The Medicare Levy is a compulsory tax in Australia that helps fund the country's public healthcare system, known as Medicare. Medicare provides essential healthcare services and benefits to Australian residents, including access to medical treatments, doctor visits, hospital care, and certain medical tests.
The current full basic levy is 2.0%, subject to low income tests and some exemptions.
Medicare Levy calculations
Medicare levy is calculated when you lodge your income tax return. Generally, the pay as you go amount your employer withholds from your salary or wages includes an amount to cover the Medicare levy.
Medicare Levy calculation is relatively straightforward:
- Determine Taxable Income: Start by calculating your taxable income. This includes your salary, wages, business income, rental income, and any other assessable income, minus any allowable deductions.
- Apply Medicare Levy Rate: Once you have your taxable income, you need to apply the Medicare Levy rate to it. The Medicare Levy rate is usually a percentage of your taxable income. For example, currently the Medicare Levy rate is 2%, and if your taxable income is $50,000, the calculation would be: $50,000 * 0.02 = $1,000.
Medicare levy exemption
In Australia, certain individuals may be eligible for exemptions from paying the Medicare Levy, either partially or entirely. These exemptions are provided to individuals who meet specific criteria and are designed to ensure that those who are in financial need or facing certain circumstances are not burdened by the levy. Here are some common situations that could result in a Medicare Levy exemption:
- Low Income: Individuals with low taxable incomes might be exempt from paying the full Medicare Levy or may qualify for a reduced amount. The exact income thresholds for these exemptions can vary from year to year and depend on individual circumstances.
- Pensioners: Australian pensioners, veterans, and some other social security recipients may be eligible for a Medicare Levy exemption or reduction.
- Blindness: People who are legally blind are often entitled to a Medicare Levy exemption.
- Specific Medical Conditions: Individuals with certain medical conditions that are defined by law may qualify for a Medicare Levy exemption. This typically includes conditions that are considered chronic, severe, or terminal.
- Certain Visa Holders: Some temporary residents or specific visa holders might be exempt from the Medicare Levy under certain circumstances.
- Foreign Residents: Generally, foreign residents for tax purposes are not required to pay the Medicare Levy.
Medicare levy reduction
Some individuals may be eligible for a reduction in the Medicare Levy, which means they will pay a lower amount of the levy compared to the standard rate. This reduction is designed to provide financial relief to individuals who may not meet the criteria for a full exemption but are still facing certain circumstances that warrant a reduced Medicare Levy payment. Here are some common situations that could result in a Medicare Levy reduction:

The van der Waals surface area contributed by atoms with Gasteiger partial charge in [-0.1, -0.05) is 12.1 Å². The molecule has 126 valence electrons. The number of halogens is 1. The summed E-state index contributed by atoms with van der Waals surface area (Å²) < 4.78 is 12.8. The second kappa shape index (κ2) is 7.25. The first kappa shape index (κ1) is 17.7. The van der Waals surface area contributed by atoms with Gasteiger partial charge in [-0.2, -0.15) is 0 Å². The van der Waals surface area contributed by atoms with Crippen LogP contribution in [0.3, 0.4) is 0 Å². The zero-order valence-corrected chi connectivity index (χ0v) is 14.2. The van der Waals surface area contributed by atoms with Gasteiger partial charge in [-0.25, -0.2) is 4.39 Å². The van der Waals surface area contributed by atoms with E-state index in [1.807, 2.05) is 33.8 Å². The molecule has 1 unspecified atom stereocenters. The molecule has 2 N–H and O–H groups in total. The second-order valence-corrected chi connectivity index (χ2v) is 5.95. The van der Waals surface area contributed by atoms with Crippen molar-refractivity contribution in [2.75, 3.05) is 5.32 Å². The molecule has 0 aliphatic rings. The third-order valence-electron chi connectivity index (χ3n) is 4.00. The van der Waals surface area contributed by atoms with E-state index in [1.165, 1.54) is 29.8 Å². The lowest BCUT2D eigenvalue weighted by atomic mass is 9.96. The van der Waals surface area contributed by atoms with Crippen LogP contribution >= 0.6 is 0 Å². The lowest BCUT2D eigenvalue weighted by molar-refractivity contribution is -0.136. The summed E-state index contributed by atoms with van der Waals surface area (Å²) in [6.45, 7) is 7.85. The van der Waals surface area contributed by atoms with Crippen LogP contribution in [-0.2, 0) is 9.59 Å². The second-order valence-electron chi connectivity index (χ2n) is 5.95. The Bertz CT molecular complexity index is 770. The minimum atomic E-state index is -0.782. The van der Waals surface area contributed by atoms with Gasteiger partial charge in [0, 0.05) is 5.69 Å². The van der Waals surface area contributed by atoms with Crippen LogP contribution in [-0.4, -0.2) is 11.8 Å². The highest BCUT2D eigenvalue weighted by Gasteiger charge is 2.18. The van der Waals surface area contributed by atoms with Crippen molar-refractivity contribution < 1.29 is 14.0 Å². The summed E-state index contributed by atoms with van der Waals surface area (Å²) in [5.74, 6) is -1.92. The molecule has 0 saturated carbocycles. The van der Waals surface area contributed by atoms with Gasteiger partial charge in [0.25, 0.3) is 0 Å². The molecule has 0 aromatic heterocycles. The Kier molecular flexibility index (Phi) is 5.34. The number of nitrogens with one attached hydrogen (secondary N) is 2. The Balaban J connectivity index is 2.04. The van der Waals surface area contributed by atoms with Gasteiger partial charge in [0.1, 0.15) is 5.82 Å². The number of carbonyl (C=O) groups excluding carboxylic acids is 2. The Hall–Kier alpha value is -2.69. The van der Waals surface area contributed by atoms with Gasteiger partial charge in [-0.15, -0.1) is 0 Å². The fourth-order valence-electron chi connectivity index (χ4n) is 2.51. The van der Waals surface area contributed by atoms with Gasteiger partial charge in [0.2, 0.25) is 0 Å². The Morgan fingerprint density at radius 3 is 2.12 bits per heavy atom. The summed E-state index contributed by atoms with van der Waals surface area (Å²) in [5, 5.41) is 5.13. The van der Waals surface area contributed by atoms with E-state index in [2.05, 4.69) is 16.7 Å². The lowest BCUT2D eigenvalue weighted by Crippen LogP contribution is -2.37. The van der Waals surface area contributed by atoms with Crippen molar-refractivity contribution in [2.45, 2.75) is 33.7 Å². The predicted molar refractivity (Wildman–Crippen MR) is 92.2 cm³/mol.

- Low Income: Individuals with low taxable incomes may qualify for a reduction in the Medicare Levy. The reduction amount is usually calculated based on a sliding scale that takes into account the individual's income level.
- Family Circumstances: Families with dependent children or other dependents may be eligible for a reduction in the Medicare Levy. The reduction amount might vary depending on the number of dependents and the family's overall income.
In 2022–23, you do not have to pay the Medicare levy if your taxable income is equal to or less than the lower threshold. Your Medicare levy will be reduced if your taxable income is above the lower threshold and at or below the upper threshold.
If you were entitled to the Seniors and pensioners tax offset
All other taxpayers
ATO hasn't updated income thresholds for 2023-2024 year yet.
You may be eligible for a Medicare levy reduction based on your family taxable income if you meet both of the following:
- Your individual taxable income was more than $30,345 ($47,956 for seniors and pensioners entitled to the SAPTO) in 2022–23. And you either:
- had a spouse (married or de facto)
- had a spouse that died during the year, and you did not have another spouse before the end of the year
- are entitled to an invalid and invalid carer tax offset in respect of your child
- had sole care of one or more dependent children.
Family taxable income thresholds
Your Medicare levy may be reduced for 2022–23 if your family taxable income is more than:
- $40,939 and less than $51,174 (Not eligible for SAPTO)
- $53,406 and less than $66,758 (if you are entitled to the seniors and pensioners tax offset (SAPTO)).
Add $4,700 to the thresholds above for each dependent child.
Medicare levy surcharge
The Medicare Levy Surcharge (MLS) is an additional tax in Australia that applies to individuals and families who earn above a certain income threshold and do not have private hospital insurance. The surcharge is designed to encourage higher-income earners to take up private health insurance, which helps alleviate the demand on the public healthcare system, specifically public hospitals.
The surcharge rate is determined by an income test. Single incomes over $90,000 or family incomes over $180,000 have a surcharge rate of between 1% and 1.5% of income.
Medicare Levy Surcharge Income Thresholds for 2023-24
|$0 - $93,000||$0 - $186,000||0%|
|$93,001 - $108,000||$186,001 - $216,000||1%|
|$108,001 - $144,000||$216,001 - $288,000||1.25%|
|$144,001 and over||$288,001 and over||1.5%|
* Family income thresholds are increased by $1,500 for the second and subsequent dependent children.
To avoid Medicare Levy Surcharge, just buy private health insurance as the price for insurance might end up cheaper.